19. The Stepdad - while you are technically a dad by virtue of marriage only, you have the ability to choose to be any kind of regular dad that you want. You probably struggle with feelings of acceptance by the kids, as well as your own perception of your fatherly responsibilities. The situation is influenced by the strength of relations between the kids and their biological father, if he is involved and present or not. Either way, you are still in a parental role, and your ability to influence a child's life is a responsibility that should not be taken lightly
20. The Good Dad - you are the dad that kids love and respect; adore and honor; and, obey and follow. You know that you're not Superman, but your kids think you are. You show the kids that you genuinely care about them by being involved in every aspect of their lives. You set a good example for them in the way you treat their mother, and others, with respect and dignity. You set high expectations for your kids, but you also empower them to succeed.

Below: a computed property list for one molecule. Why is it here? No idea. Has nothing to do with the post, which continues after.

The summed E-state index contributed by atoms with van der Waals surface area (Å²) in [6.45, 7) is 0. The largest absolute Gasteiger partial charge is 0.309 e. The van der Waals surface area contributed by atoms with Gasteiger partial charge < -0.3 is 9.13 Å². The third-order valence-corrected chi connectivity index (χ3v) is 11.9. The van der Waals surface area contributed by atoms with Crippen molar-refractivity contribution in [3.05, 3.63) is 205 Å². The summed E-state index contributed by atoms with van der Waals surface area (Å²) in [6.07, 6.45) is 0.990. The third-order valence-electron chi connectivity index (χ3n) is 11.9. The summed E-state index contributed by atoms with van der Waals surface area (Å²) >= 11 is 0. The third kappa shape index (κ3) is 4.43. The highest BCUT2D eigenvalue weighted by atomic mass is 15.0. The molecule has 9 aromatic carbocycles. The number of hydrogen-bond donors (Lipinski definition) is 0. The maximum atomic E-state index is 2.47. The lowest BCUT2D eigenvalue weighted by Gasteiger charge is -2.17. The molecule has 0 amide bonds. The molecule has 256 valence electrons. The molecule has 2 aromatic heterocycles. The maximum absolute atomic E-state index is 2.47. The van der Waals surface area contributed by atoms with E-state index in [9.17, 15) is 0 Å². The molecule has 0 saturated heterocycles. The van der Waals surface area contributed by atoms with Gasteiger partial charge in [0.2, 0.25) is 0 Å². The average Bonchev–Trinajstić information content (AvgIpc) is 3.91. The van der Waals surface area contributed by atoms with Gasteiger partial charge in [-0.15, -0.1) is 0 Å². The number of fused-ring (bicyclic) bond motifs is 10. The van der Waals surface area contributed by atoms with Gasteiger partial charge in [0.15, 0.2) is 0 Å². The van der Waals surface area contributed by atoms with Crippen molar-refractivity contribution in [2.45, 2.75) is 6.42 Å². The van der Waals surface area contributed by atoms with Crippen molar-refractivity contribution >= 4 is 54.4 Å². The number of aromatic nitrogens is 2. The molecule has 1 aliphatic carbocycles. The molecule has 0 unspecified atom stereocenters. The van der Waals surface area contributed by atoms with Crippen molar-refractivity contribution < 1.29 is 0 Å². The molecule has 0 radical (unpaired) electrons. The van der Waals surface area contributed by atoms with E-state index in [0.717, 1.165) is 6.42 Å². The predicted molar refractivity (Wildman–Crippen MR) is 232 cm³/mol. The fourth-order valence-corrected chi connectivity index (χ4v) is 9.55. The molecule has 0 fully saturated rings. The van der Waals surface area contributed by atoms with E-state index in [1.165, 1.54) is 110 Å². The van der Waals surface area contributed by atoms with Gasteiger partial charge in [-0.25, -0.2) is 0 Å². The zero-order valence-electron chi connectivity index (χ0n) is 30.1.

There are many kinds of dad, even more than the 20 listed here. As in most walks of life, there are good and bad dads, and most of them have some of both characteristics by nature. They evolve in their role over time, as they learn from mistakes and grow through experience.

To see the whole article go to:


What Dads Really Want This Father’s Day By Susan Yoo-Lee

These frugal-friendly experts offer some insight into what to get your dad.